This paper addresses the separation of audio sources from convolutive mixtures captured by a microphone array. We approach the problem using complex-valued non-negative matrix factorization (CNMF), and extend previous works by tailoring advanced (single-channel) NMF models, such as the deconvolutive NMF, to the multichannel factorization setup. Further, a sparsity-promoting scheme is proposed so that the underlying estimated parameters better fit the time-frequency properties inherent in some audio sources. The proposed parameter estimation framework is compatible with previous related works, and can be thought of as a step toward a more general method. We evaluate the resulting separation accuracy using a simulated acoustic scenario, and the tests confirm that the proposed algorithm provides superior separation quality when compared to a state-of-the-art benchmark. Finally, an analysis of the effects of the introduced regularization term shows that the solution is in fact steered toward a sparser representation. [less ▲]

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See detailMarché du travail transfrontalier : Quelles équations à résoudre?
Pigeron, Isabelle UL; Belkacem, Rachid

in Les Cahiers de la Grande Région (2020), 2

Après un premier numéro consacré aux évolutions démographiques, ce volume, édité par Rachid Belkacem (Université de Lorraine) et Isabelle Pigeron-Piroth (Université du Luxembourg) interroge les évolutions ... [more ▼]

Après un premier numéro consacré aux évolutions démographiques, ce volume, édité par Rachid Belkacem (Université de Lorraine) et Isabelle Pigeron-Piroth (Université du Luxembourg) interroge les évolutions actuelles et futures du marché du travail transfrontalier. Pour traiter ces différents aspects, cinq articles, constituant des synthèses de travaux réalisés par divers instituts (LISER, ADEM et STATEC) aborderont les questions de compétences recherchées dans la Grande Région, les inadéquations entre offres et demandes de travail, mais aussi les nouveaux modèles d’organisation du travail (télétravail), ou de croissance (croissance qualitative), reflets de ces équations difficiles à résoudre,mais aussi des problématiques d’actualité liées à la crise sanitaire . [less ▲]

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See detailPharmacoresponse in genetic generalized epilepsy: a genome-wide association study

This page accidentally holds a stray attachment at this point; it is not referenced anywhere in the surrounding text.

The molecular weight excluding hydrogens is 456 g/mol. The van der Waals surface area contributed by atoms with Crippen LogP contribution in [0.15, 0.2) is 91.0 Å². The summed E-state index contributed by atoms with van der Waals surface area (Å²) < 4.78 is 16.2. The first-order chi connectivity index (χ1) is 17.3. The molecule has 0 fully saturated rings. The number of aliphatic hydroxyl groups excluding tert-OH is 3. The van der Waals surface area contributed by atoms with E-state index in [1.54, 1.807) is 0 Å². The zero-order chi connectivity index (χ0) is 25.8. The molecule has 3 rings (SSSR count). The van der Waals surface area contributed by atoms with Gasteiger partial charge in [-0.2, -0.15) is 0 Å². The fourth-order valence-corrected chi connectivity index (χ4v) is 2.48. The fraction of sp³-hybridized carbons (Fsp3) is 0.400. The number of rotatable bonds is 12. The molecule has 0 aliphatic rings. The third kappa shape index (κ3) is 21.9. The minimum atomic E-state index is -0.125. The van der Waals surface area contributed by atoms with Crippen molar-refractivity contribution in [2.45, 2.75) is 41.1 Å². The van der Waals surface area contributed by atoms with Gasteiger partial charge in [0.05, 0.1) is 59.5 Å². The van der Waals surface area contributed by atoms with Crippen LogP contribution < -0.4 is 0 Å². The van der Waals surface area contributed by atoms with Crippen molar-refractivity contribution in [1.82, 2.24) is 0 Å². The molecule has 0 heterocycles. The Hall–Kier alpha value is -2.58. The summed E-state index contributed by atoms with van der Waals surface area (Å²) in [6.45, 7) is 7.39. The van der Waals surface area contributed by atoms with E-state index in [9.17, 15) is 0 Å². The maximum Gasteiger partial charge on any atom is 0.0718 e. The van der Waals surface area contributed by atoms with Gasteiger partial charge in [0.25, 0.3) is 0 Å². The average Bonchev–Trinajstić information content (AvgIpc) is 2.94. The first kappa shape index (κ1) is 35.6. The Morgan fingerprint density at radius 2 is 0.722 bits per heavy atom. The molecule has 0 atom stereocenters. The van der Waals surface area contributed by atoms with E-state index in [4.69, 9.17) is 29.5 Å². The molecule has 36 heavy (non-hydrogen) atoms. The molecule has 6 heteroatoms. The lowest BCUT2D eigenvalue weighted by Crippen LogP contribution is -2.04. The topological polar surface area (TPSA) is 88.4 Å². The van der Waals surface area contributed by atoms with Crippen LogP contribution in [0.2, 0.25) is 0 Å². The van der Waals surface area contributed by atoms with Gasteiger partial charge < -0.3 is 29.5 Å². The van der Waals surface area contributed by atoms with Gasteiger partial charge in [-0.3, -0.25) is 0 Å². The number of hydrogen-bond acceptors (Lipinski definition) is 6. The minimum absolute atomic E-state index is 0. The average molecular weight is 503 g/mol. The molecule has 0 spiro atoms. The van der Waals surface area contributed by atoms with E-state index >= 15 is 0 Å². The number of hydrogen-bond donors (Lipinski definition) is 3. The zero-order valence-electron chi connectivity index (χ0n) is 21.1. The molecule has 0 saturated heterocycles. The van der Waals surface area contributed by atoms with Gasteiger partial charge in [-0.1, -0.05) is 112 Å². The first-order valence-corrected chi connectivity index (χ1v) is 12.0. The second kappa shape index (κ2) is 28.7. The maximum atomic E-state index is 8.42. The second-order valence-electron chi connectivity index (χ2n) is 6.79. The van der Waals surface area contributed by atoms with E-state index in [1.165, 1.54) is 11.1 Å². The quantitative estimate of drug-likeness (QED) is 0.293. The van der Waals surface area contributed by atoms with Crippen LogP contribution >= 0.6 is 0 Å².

Wolking, Stefan; Schulz, Herbert; Nies, Anne T. et al

in Pharmacogenomics (2020), 0(0),

Aim: Pharmacoresistance is a major burden in epilepsy treatment. We aimed to identify genetic biomarkers in response to specific antiepileptic drugs (AEDs) in genetic generalized epilepsies (GGE ... [more ▼]

Aim: Pharmacoresistance is a major burden in epilepsy treatment. We aimed to identify genetic biomarkers in response to specific antiepileptic drugs (AEDs) in genetic generalized epilepsies (GGE). Materials  methods: We conducted a genome-wide association study (GWAS) of 3.3 million autosomal SNPs in 893 European subjects with GGE – responsive or nonresponsive to lamotrigine, levetiracetam and valproic acid. Results: Our GWAS of AED response revealed suggestive evidence for association at 29 genomic loci (p <10-5) but no significant association reflecting its limited power. The suggestive associations highlight candidate genes that are implicated in epileptogenesis and neurodevelopment. Conclusion: This first GWAS of AED response in GGE provides a comprehensive reference of SNP associations for hypothesis-driven candidate gene analyses in upcoming pharmacogenetic studies. [less ▲]

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See detailPassivation of the CuInSe2 surface via cadmium pre-electrolyte treatment
Kameni Boumenou, Christian UL; Babbe, Finn; Elizabeth, Amala et al

in Physical Review Materials (2020)

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See detailOn Reductions of Hintikka Sets for Higher-Order Logic
Steen, Alexander UL; Benzmüller, Christoph UL

E-print/Working paper (2020)

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See detailCondition assessment of bridge structures by damage localisation based on the DAD-method and close-range UAV photogrammetry
Erdenebat, Dolgion UL

Doctoral thesis (2020)

The provided dissertation presents a so-called “Deformation Area Difference (DAD)” method for condition assessment of existing bridges, especially for the detection of stiffness-reducing damages. The ... [more ▼]